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Protection for All Microinsurance in Myanmar

The ASEAN Financial Inclusion Con- ference was hosted in Yangon on 29- 30 October, 2014 by the Myanmar Ministry of Finance and presided over by U Win Shein, Minister of Finance. Minis- ter for the President’s Office, U Soe Thein, was also in attendance. This was an event of some importance and while the matters discussed at the Conference were far-rang- ing, an issue that received considerable attention and which has particular signifi- cance for Myanmar’s economic and social development is the importance of micro-in- surance as a risk reduction mechanism to assist the poor, complementing the reach of microfinance and enhancing the prospects of attaining financial inclusion goals. Con- tributors demonstrated a heightened aware- ness of the significance of micro-insurance in this context and largely echoed the views expressed in proceedings at the Myanmar Insurance Summit, chaired by Deputy Min- ister, Dr Maung Maung Thein of the Min- istry of Finance, which took place on 28-29 September this year, also in Yangon.

We can articulate the concept of micro-in- surance as the protection of low-income people against specific perils in exchange for…(a premium) proportionate to the likeli- hood and the cost of risk involved (Churchill, 2007). While most poor people lack access to insurance of any kind, there is strong ev- idence that risk and vulnerability to risk are themselves fundamental causes of underde- velopment and that micro-insurance com- plements micro-loans and micro-savings in addressing such development obstacles. Generally, micro-insurance cover is concen- trated in the areas of life, agriculture & live- stock, health, property and accident, with the vast bulk of cover being concentrated in the first two categories. Designed appro- priately, micro-insurance promotes high- er-return economic production, significant shifts in the composition of agricultural in- vestment towards higher return – higher risk crops being attributed to the impact of mi- cro-insurance. Studies of micro-insurance projects in many developing countries also reveal enormous potential for micro-insur- ance to yield major health and other social benefits (with consequent positive economic impacts), demonstrated by outcomes such as those reported from programs in the im- mediate region, including Vietnam (Pham et

al (2008) and Bangladesh (Werner (2009). While there has been some take-up of mi- cro-insurance in the Asia-Pacific Region, the extent of its penetration varies dramat- ically, with Myanmar, Laos and Papua-New Guinea being standouts, with zero coverage recorded. Unsurprisingly, the number of clients is greatest in India and China, but the proportion of the population with mi- cro-insurance coverage is by far greatest in the Philippines, at over 21%. Even the level of market reach in countries such as Thai- land (14% of the population) and Bangla- desh (>6%) (MunichRe Foundation, 2014) suggests serious levels of unmet need for micro-insurance in Myanmar. Looking at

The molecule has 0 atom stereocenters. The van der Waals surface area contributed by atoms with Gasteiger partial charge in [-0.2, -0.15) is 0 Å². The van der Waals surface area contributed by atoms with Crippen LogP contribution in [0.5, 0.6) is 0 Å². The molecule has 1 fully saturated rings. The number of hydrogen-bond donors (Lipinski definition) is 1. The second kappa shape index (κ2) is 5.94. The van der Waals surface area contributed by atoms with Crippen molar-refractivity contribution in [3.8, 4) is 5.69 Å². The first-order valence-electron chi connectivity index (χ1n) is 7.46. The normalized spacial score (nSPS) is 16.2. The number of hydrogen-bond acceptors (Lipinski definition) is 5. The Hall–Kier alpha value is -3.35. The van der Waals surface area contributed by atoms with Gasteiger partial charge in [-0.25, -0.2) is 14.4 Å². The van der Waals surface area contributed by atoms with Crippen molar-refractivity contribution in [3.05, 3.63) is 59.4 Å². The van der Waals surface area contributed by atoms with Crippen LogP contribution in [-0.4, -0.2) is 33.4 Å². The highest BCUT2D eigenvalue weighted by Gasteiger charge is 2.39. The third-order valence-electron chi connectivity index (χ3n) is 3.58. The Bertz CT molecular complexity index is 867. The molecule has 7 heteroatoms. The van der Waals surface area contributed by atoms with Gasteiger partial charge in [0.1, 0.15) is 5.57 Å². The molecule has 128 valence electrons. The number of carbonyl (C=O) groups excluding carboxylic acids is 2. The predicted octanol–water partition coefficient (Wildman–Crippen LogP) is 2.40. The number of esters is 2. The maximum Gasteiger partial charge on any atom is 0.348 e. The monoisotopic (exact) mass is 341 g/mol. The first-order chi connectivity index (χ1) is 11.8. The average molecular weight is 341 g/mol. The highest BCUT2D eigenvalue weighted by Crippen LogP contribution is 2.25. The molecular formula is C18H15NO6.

insurance generally, only 2.3% of the pop- ulation hold insurance cover of any kind, against 4.4% across Asia as a whole and 25% in neighbouring Thailand.

Myanmar could benefit from formal micro- insurance. To assess the need for microin- surance from a potential user perspective, BC Finance (BCF) recently canvassed the views of nearly 600 current clients about the types of risks that were of concern to them and about the potential of micro-insurance to assist them. Since the respondents were urban or peri-urban clients, the results can- not be claimed to reflect the views of those in the highly significant rural sector, although evidence from studies of other countries in dicate that death and agricultural/livestock micro-insurance are the key risks of concern for rural dwellers. Of those surveyed by BCF, 29% were concerned about the costs and oth- er economic impacts of death, with 18% iden- tifying healthcare as an issue and 17% citing fire and accident risks. An interesting fact revealed by the survey was that only 3% of re- spondents cited the risk of theft as a concern, surely something that speaks volumes about the perceived honesty of Myanmar people. Would BCF’s clients buy micro-insurance to cover the risks with which they were con- cerned, were appropriate products on offer at an acceptable price? 83% of respondents indicated that they would, while 16% were unsure. In terms of economic activity, 37% suggested that they would invest more in their business if micro-insurance products were available to mitigate risk, suggesting that the actual economic boost from broadly available micro-insurance could be some- thing quite substantial. Given appropriate micro-insurance products, an efficient dis- tribution system and effective consumer education programs, the potential benefits to the country may be even greater than the most optimistic prediction.